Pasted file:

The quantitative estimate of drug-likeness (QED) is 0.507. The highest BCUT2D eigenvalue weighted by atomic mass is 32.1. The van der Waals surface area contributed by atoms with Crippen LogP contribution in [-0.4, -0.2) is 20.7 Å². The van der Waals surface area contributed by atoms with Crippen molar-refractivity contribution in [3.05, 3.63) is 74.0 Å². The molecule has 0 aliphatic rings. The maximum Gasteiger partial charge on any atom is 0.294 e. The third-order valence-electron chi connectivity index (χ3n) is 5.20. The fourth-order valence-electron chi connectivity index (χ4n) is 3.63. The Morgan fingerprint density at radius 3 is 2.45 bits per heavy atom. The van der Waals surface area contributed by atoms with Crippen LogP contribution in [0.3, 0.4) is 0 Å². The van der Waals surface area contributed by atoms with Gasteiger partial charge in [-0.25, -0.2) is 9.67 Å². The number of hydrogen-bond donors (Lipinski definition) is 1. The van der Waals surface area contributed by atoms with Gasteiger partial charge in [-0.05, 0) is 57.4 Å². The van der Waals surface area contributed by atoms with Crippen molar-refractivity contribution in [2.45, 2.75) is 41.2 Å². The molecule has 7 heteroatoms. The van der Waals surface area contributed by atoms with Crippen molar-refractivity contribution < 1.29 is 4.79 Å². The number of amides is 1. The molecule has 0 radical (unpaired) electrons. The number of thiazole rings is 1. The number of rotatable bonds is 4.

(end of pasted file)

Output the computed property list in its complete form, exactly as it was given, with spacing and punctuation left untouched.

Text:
The quantitative estimate of drug-likeness (QED) is 0.507. The highest BCUT2D eigenvalue weighted by atomic mass is 32.1. The van der Waals surface area contributed by atoms with Crippen LogP contribution in [-0.4, -0.2) is 20.7 Å². The van der Waals surface area contributed by atoms with Crippen molar-refractivity contribution in [3.05, 3.63) is 74.0 Å². The molecule has 0 aliphatic rings. The maximum Gasteiger partial charge on any atom is 0.294 e. The third-order valence-electron chi connectivity index (χ3n) is 5.20. The fourth-order valence-electron chi connectivity index (χ4n) is 3.63. The Morgan fingerprint density at radius 3 is 2.45 bits per heavy atom. The van der Waals surface area contributed by atoms with Crippen LogP contribution in [0.3, 0.4) is 0 Å². The van der Waals surface area contributed by atoms with Gasteiger partial charge in [-0.25, -0.2) is 9.67 Å². The number of hydrogen-bond donors (Lipinski definition) is 1. The van der Waals surface area contributed by atoms with Gasteiger partial charge in [-0.05, 0) is 57.4 Å². The van der Waals surface area contributed by atoms with Crippen molar-refractivity contribution in [2.45, 2.75) is 41.2 Å². The molecule has 7 heteroatoms. The van der Waals surface area contributed by atoms with Crippen molar-refractivity contribution < 1.29 is 4.79 Å². The number of amides is 1. The molecule has 0 radical (unpaired) electrons. The number of thiazole rings is 1. The number of rotatable bonds is 4.